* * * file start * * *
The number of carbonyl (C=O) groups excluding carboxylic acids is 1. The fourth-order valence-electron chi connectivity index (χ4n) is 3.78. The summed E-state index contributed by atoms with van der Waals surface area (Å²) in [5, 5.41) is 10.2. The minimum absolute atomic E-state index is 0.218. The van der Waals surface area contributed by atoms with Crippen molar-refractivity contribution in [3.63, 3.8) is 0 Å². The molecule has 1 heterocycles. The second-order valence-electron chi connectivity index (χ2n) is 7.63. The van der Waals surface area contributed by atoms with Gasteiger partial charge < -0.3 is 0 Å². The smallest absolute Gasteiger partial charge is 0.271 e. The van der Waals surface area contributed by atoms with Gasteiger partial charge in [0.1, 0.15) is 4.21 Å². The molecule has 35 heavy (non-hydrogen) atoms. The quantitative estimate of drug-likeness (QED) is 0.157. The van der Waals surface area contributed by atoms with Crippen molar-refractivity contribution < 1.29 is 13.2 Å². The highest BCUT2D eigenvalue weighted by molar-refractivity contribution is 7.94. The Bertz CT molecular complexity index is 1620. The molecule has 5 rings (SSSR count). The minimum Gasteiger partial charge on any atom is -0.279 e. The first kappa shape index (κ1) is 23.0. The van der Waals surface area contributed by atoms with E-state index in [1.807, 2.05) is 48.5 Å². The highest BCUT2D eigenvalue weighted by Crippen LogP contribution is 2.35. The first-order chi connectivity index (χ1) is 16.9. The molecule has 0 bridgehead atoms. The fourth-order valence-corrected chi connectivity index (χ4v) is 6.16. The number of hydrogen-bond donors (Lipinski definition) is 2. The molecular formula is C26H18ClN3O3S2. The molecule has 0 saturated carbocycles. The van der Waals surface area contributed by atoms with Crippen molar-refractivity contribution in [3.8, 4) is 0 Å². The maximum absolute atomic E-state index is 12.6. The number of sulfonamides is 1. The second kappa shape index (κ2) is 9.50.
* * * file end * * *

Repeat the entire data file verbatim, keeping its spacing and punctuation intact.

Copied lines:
The number of carbonyl (C=O) groups excluding carboxylic acids is 1. The fourth-order valence-electron chi connectivity index (χ4n) is 3.78. The summed E-state index contributed by atoms with van der Waals surface area (Å²) in [5, 5.41) is 10.2. The minimum absolute atomic E-state index is 0.218. The van der Waals surface area contributed by atoms with Crippen molar-refractivity contribution in [3.63, 3.8) is 0 Å². The molecule has 1 heterocycles. The second-order valence-electron chi connectivity index (χ2n) is 7.63. The van der Waals surface area contributed by atoms with Gasteiger partial charge < -0.3 is 0 Å². The smallest absolute Gasteiger partial charge is 0.271 e. The van der Waals surface area contributed by atoms with Gasteiger partial charge in [0.1, 0.15) is 4.21 Å². The molecule has 35 heavy (non-hydrogen) atoms. The quantitative estimate of drug-likeness (QED) is 0.157. The van der Waals surface area contributed by atoms with Crippen molar-refractivity contribution < 1.29 is 13.2 Å². The highest BCUT2D eigenvalue weighted by molar-refractivity contribution is 7.94. The Bertz CT molecular complexity index is 1620. The molecule has 5 rings (SSSR count). The minimum Gasteiger partial charge on any atom is -0.279 e. The first kappa shape index (κ1) is 23.0. The van der Waals surface area contributed by atoms with E-state index in [1.807, 2.05) is 48.5 Å². The highest BCUT2D eigenvalue weighted by Crippen LogP contribution is 2.35. The first-order chi connectivity index (χ1) is 16.9. The molecule has 0 bridgehead atoms. The fourth-order valence-corrected chi connectivity index (χ4v) is 6.16. The number of hydrogen-bond donors (Lipinski definition) is 2. The molecular formula is C26H18ClN3O3S2. The molecule has 0 saturated carbocycles. The van der Waals surface area contributed by atoms with Crippen molar-refractivity contribution in [3.8, 4) is 0 Å². The maximum absolute atomic E-state index is 12.6. The number of sulfonamides is 1. The second kappa shape index (κ2) is 9.50.